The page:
Travis County is edging closer to having the power to raise money for roads and rail after the Senate passed Senate Bill 855 on Tuesday.
After last week's contentious debate, the third vote could have been the excuse for a row, but instead it passed quickly. Bill author and Senate Transportation Committee Chair John Carona, R-Dallas, explained the lack of a fight: Senate Finance Committee Chair Steve Ogden, R-Bryan, had claimed the bill was problematical on points of order, but also on constitutional grounds. Since it only covers 19 counties and several senators spent hours bolting on floor amendments stacked with exemptions, Ogden claimed it had become a special or local bill, and was therefore unconstitutional. Carona argued it's simply a bracketed bill, and the lege passes them all the time.
After consultation with the parliamentarian and legal counsel last Thursday, they concluded that there's no overwhelming constitutional or legal precedent, and so they'd just have a vote.
Result? SB 855 passed its third vote 21-9 (Sen. Chris Harris, R-Arlington, voted for the bill at second vote and was absent-excused.) But passage leaves it under exactly the same legal cloud Carona said he wanted to avoid.
It's a mixed result for Carona. He's always been a proponent of raising the gas tax (as are a solid mixture of Democrats and Republicans) and cutting back on the authority of TxDoT, which this bill does, kinda, sorta. He's also a proponent of making these reforms statewide, and since this started out a Dallas-only bill and managed to expand to cover more big urban counties, that's a start. However, Ogden kept Williamson County out, which could create some complexities with CAMPO planning, and Houston sat this one out completely.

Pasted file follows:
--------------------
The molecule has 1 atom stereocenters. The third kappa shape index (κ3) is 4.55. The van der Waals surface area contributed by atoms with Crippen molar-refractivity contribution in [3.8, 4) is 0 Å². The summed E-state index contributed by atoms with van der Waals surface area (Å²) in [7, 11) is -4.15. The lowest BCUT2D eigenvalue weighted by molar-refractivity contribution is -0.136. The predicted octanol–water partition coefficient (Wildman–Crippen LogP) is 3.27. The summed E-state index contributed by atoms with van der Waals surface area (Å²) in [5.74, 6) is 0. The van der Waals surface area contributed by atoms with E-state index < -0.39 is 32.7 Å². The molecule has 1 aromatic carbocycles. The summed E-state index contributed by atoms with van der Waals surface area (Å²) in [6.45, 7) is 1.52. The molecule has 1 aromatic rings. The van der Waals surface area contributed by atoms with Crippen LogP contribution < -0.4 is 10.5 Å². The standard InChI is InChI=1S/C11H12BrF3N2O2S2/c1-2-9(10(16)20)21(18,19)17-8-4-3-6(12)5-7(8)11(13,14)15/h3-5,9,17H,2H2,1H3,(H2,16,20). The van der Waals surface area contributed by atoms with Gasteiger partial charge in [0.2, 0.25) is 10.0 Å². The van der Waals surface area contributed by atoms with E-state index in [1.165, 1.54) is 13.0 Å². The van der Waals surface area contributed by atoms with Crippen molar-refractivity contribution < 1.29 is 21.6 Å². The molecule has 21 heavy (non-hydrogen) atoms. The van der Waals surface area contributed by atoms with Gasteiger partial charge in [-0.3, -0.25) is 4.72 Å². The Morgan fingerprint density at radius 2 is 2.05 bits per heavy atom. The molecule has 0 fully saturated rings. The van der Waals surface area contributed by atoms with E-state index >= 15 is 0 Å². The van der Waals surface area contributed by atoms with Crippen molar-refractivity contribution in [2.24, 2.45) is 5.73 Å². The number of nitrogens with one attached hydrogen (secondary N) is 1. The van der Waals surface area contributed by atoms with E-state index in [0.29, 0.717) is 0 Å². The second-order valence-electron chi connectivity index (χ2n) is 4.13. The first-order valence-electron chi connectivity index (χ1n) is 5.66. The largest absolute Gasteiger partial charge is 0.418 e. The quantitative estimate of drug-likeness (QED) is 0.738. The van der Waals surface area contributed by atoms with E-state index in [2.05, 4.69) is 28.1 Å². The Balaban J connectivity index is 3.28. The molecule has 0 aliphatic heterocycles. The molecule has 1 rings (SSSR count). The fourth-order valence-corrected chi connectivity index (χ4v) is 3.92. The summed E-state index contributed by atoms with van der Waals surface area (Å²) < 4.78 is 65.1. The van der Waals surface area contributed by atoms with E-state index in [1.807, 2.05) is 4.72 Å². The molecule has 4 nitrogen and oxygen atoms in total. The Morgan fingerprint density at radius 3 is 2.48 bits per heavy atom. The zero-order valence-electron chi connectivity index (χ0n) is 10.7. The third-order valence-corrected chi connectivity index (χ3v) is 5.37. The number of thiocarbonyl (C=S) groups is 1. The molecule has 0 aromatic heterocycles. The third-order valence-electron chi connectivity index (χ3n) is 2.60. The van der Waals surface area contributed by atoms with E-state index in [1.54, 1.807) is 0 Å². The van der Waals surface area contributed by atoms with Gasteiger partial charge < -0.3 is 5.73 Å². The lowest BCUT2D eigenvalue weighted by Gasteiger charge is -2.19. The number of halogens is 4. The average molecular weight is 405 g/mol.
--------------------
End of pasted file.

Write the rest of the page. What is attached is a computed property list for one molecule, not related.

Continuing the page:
The whole bill has been about one thing: Tools in the tool box. Texas transportation is massively underfunded (as Senate Transportation Vice-Chair Kirk Watson, D-Austin, noted before the vote, after 2012 there will be no money for new projects) so the bill is intended to give individual counties the right to hold elections to increase the gas tax. Even though just about everyone accepts that the current 20 cent state rate simply doesn't provide enough money, getting a state-wide raise passed would be just about impossible. Instead, they're having to settle for a small selection of options, like limited gas tax raises, emission taxes and registration fees, that county commissioners can put on the ballot.
The expectation is that the House may be able to put back some tools in the tool box that got taken out in the Senate process. Even then, some of them will probably get thrown back out in conference committee. It could still be a complicated equation, and not just because of knee-jerk anti-tax conservatives: Democrat Sens. Leticia Van de Putte and Carlos Uresti were concerned that any tax hikes will hit the poorest of their Bexar county residents.
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